When stress builds, kids get hurt. Most child abuse is committed by parents or caregivers who are unable to cope with parenting and take their frustrations out on the child. Parents may lack the information and support needed to handle stress.
How Can You Help?
First, do you think you may need help? If so, you are not alone. No parent has it easy; some have it especially hard. According to the National Committee to Prevent Child Abuse, if you answer "yes" to several of the questions below, you could probably use some support yourself:
Do you feel troubled?
Are you often nervous or depressed?
Do you have no one to turn to?
Do your problems overwhelm you?
Are you afraid you might hurt your kids?
Were you treated badly as a child and are afraid of repeating your parents' mistakes?
Do you have sexual feelings toward your child and are afraid you might act upon them?
Help a Parent in Need
Do you know a parent who is having a difficult time?
Give him or her a break. Offer to take care of the kids for a while to relieve your friend of the constant strain of child care. Be a good listener. Make yourself available to listen without being judgmental. Try opening a dialogue with, "Kids can wear you out, can't they? Is there anything I can do to help?". Encourage your friend to join a parenting program. He or she will get support and learn new parenting skills.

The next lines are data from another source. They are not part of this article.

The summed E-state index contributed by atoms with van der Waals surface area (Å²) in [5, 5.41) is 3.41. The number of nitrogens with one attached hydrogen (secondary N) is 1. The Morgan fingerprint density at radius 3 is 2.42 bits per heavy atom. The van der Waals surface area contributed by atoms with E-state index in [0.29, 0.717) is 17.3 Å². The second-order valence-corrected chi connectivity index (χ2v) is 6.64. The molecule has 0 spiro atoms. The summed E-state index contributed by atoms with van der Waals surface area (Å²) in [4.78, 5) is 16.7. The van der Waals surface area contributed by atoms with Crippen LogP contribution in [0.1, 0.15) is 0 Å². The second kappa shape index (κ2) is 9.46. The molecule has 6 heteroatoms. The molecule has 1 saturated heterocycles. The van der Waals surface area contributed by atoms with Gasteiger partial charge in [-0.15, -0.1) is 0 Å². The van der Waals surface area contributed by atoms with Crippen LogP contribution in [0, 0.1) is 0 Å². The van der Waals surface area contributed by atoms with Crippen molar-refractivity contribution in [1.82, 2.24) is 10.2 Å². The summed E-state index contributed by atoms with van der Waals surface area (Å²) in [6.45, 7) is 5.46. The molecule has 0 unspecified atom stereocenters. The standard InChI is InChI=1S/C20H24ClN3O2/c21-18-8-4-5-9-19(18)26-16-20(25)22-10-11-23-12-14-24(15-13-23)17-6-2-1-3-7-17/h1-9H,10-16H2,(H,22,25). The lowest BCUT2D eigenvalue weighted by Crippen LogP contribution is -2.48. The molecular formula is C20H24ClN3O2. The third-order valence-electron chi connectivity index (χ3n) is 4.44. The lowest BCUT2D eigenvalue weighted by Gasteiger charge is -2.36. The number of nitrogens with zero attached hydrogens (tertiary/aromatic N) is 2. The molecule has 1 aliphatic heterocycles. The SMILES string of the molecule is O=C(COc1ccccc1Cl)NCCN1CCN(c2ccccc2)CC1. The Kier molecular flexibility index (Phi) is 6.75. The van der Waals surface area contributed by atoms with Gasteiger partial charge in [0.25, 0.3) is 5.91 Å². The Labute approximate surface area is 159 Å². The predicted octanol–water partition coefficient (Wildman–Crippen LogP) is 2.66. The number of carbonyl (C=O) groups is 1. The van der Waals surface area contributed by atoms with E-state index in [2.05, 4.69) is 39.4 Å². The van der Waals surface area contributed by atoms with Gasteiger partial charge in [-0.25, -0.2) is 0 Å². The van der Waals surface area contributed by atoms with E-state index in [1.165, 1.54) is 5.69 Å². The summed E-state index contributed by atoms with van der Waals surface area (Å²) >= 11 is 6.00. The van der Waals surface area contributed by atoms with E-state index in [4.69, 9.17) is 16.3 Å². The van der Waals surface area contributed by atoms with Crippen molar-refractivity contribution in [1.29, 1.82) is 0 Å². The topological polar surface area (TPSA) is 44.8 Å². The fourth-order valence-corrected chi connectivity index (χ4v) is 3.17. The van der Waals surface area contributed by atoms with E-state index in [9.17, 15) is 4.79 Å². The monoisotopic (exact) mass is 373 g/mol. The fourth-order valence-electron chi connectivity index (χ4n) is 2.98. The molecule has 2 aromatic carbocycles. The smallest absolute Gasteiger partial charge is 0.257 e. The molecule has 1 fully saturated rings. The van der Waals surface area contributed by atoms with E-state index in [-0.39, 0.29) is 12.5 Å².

Report Suspected Abuse or Neglect
If you suspect a child is being hurt, your best option is to call a child abuse hotline or the police. In Montgomery County, Ohio. Call Children Services at 937-224-KIDS. When a report is filed, experts investigate to decide if abuse is occurring. If neglect or abuse is proven, services such as counseling and parental support, are offered. You have immunity from civil or criminal liability if you are reporting abuse in the honest belief that a child is in danger of being abused.